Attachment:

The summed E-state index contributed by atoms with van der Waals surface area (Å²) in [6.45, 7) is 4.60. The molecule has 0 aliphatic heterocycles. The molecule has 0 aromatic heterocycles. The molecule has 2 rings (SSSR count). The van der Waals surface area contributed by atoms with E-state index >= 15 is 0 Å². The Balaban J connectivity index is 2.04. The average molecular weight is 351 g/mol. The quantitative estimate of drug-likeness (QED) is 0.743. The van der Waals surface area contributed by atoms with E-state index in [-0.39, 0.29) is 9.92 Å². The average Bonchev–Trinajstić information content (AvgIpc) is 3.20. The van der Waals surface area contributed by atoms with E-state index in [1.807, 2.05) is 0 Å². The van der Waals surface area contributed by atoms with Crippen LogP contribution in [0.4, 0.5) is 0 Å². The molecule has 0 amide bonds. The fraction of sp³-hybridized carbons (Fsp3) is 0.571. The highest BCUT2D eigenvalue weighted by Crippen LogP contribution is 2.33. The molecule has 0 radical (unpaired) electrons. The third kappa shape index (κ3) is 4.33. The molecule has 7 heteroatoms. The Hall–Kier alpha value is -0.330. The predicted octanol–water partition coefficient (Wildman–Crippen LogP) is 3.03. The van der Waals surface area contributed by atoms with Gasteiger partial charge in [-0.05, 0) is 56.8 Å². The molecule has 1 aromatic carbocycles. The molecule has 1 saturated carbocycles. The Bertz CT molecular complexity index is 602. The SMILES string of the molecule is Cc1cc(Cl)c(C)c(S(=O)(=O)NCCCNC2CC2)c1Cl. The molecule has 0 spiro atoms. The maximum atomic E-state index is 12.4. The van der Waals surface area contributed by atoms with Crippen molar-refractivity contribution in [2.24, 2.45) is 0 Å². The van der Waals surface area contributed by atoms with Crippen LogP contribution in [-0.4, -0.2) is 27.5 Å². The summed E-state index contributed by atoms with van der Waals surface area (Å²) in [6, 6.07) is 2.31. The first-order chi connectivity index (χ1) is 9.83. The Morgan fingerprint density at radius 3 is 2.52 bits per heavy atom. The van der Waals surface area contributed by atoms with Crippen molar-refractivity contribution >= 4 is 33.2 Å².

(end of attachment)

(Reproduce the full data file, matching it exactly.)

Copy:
The summed E-state index contributed by atoms with van der Waals surface area (Å²) in [6.45, 7) is 4.60. The molecule has 0 aliphatic heterocycles. The molecule has 0 aromatic heterocycles. The molecule has 2 rings (SSSR count). The van der Waals surface area contributed by atoms with E-state index >= 15 is 0 Å². The Balaban J connectivity index is 2.04. The average molecular weight is 351 g/mol. The quantitative estimate of drug-likeness (QED) is 0.743. The van der Waals surface area contributed by atoms with E-state index in [-0.39, 0.29) is 9.92 Å². The average Bonchev–Trinajstić information content (AvgIpc) is 3.20. The van der Waals surface area contributed by atoms with E-state index in [1.807, 2.05) is 0 Å². The van der Waals surface area contributed by atoms with Crippen LogP contribution in [0.4, 0.5) is 0 Å². The molecule has 0 amide bonds. The fraction of sp³-hybridized carbons (Fsp3) is 0.571. The highest BCUT2D eigenvalue weighted by Crippen LogP contribution is 2.33. The molecule has 0 radical (unpaired) electrons. The third kappa shape index (κ3) is 4.33. The molecule has 7 heteroatoms. The Hall–Kier alpha value is -0.330. The predicted octanol–water partition coefficient (Wildman–Crippen LogP) is 3.03. The van der Waals surface area contributed by atoms with Gasteiger partial charge in [-0.05, 0) is 56.8 Å². The molecule has 1 aromatic carbocycles. The molecule has 1 saturated carbocycles. The Bertz CT molecular complexity index is 602. The SMILES string of the molecule is Cc1cc(Cl)c(C)c(S(=O)(=O)NCCCNC2CC2)c1Cl. The molecule has 0 spiro atoms. The maximum atomic E-state index is 12.4. The van der Waals surface area contributed by atoms with Crippen molar-refractivity contribution in [2.24, 2.45) is 0 Å². The van der Waals surface area contributed by atoms with Crippen LogP contribution in [-0.4, -0.2) is 27.5 Å². The summed E-state index contributed by atoms with van der Waals surface area (Å²) in [6, 6.07) is 2.31. The first-order chi connectivity index (χ1) is 9.83. The Morgan fingerprint density at radius 3 is 2.52 bits per heavy atom. The van der Waals surface area contributed by atoms with Crippen molar-refractivity contribution >= 4 is 33.2 Å².